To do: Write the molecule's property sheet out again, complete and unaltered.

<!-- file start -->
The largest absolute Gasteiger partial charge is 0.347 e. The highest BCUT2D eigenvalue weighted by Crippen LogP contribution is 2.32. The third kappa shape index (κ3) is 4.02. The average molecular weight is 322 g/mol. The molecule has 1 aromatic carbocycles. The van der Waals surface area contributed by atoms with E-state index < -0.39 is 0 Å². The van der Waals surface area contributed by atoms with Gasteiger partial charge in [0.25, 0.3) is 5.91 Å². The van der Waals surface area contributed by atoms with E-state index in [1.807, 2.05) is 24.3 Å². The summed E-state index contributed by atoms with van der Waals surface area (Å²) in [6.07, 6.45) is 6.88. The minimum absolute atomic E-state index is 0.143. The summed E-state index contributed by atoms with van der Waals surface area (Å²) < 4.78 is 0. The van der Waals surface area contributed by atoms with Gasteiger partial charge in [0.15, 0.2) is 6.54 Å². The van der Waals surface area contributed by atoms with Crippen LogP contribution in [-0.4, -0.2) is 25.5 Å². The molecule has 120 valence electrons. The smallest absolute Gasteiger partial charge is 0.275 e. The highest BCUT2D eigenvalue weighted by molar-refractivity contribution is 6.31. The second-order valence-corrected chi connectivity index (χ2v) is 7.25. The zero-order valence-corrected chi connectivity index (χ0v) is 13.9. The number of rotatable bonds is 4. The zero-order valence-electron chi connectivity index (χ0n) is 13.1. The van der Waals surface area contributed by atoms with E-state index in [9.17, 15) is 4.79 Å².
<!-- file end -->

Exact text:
The largest absolute Gasteiger partial charge is 0.347 e. The highest BCUT2D eigenvalue weighted by Crippen LogP contribution is 2.32. The third kappa shape index (κ3) is 4.02. The average molecular weight is 322 g/mol. The molecule has 1 aromatic carbocycles. The van der Waals surface area contributed by atoms with E-state index < -0.39 is 0 Å². The van der Waals surface area contributed by atoms with Gasteiger partial charge in [0.25, 0.3) is 5.91 Å². The van der Waals surface area contributed by atoms with E-state index in [1.807, 2.05) is 24.3 Å². The summed E-state index contributed by atoms with van der Waals surface area (Å²) in [6.07, 6.45) is 6.88. The minimum absolute atomic E-state index is 0.143. The summed E-state index contributed by atoms with van der Waals surface area (Å²) < 4.78 is 0. The van der Waals surface area contributed by atoms with Gasteiger partial charge in [0.15, 0.2) is 6.54 Å². The van der Waals surface area contributed by atoms with Crippen LogP contribution in [-0.4, -0.2) is 25.5 Å². The molecule has 120 valence electrons. The smallest absolute Gasteiger partial charge is 0.275 e. The highest BCUT2D eigenvalue weighted by molar-refractivity contribution is 6.31. The second-order valence-corrected chi connectivity index (χ2v) is 7.25. The zero-order valence-corrected chi connectivity index (χ0v) is 13.9. The number of rotatable bonds is 4. The zero-order valence-electron chi connectivity index (χ0n) is 13.1. The van der Waals surface area contributed by atoms with E-state index in [9.17, 15) is 4.79 Å².